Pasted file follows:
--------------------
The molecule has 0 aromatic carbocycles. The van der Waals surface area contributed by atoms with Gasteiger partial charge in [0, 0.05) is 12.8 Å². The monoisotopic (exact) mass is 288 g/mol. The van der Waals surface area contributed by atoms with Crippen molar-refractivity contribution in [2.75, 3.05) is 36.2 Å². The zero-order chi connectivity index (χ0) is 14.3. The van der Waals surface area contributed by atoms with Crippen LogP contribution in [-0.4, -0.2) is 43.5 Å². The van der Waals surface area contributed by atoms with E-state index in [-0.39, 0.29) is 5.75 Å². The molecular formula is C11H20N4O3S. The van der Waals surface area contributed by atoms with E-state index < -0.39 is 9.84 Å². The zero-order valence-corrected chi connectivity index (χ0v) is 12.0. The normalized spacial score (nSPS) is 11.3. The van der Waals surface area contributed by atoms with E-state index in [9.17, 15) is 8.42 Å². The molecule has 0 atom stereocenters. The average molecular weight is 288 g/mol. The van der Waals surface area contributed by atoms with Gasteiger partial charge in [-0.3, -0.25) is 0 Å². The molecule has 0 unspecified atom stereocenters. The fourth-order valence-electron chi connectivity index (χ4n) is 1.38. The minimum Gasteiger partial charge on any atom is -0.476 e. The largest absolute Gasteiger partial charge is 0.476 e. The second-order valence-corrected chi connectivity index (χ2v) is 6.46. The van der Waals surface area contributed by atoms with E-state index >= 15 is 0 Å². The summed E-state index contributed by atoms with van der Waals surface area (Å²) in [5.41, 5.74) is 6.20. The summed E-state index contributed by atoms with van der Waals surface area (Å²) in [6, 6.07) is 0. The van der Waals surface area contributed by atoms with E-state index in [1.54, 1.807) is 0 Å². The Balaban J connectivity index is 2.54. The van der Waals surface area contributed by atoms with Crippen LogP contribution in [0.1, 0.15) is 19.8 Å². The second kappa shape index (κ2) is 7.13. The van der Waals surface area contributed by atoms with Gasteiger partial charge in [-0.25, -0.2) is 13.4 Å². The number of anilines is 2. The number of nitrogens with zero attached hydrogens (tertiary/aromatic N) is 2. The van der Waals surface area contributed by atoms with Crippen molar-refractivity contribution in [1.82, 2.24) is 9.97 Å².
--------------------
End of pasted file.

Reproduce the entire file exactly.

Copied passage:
The molecule has 0 aromatic carbocycles. The van der Waals surface area contributed by atoms with Gasteiger partial charge in [0, 0.05) is 12.8 Å². The monoisotopic (exact) mass is 288 g/mol. The van der Waals surface area contributed by atoms with Crippen molar-refractivity contribution in [2.75, 3.05) is 36.2 Å². The zero-order chi connectivity index (χ0) is 14.3. The van der Waals surface area contributed by atoms with Crippen LogP contribution in [-0.4, -0.2) is 43.5 Å². The van der Waals surface area contributed by atoms with E-state index in [-0.39, 0.29) is 5.75 Å². The molecular formula is C11H20N4O3S. The van der Waals surface area contributed by atoms with E-state index < -0.39 is 9.84 Å². The zero-order valence-corrected chi connectivity index (χ0v) is 12.0. The normalized spacial score (nSPS) is 11.3. The van der Waals surface area contributed by atoms with E-state index in [9.17, 15) is 8.42 Å². The molecule has 0 atom stereocenters. The average molecular weight is 288 g/mol. The van der Waals surface area contributed by atoms with Gasteiger partial charge in [-0.3, -0.25) is 0 Å². The molecule has 0 unspecified atom stereocenters. The fourth-order valence-electron chi connectivity index (χ4n) is 1.38. The minimum Gasteiger partial charge on any atom is -0.476 e. The largest absolute Gasteiger partial charge is 0.476 e. The second-order valence-corrected chi connectivity index (χ2v) is 6.46. The van der Waals surface area contributed by atoms with E-state index >= 15 is 0 Å². The summed E-state index contributed by atoms with van der Waals surface area (Å²) in [5.41, 5.74) is 6.20. The summed E-state index contributed by atoms with van der Waals surface area (Å²) in [6, 6.07) is 0. The van der Waals surface area contributed by atoms with E-state index in [1.54, 1.807) is 0 Å². The Balaban J connectivity index is 2.54. The van der Waals surface area contributed by atoms with Crippen LogP contribution in [0.1, 0.15) is 19.8 Å². The second kappa shape index (κ2) is 7.13. The van der Waals surface area contributed by atoms with Gasteiger partial charge in [-0.25, -0.2) is 13.4 Å². The number of anilines is 2. The number of nitrogens with zero attached hydrogens (tertiary/aromatic N) is 2. The van der Waals surface area contributed by atoms with Crippen molar-refractivity contribution in [1.82, 2.24) is 9.97 Å².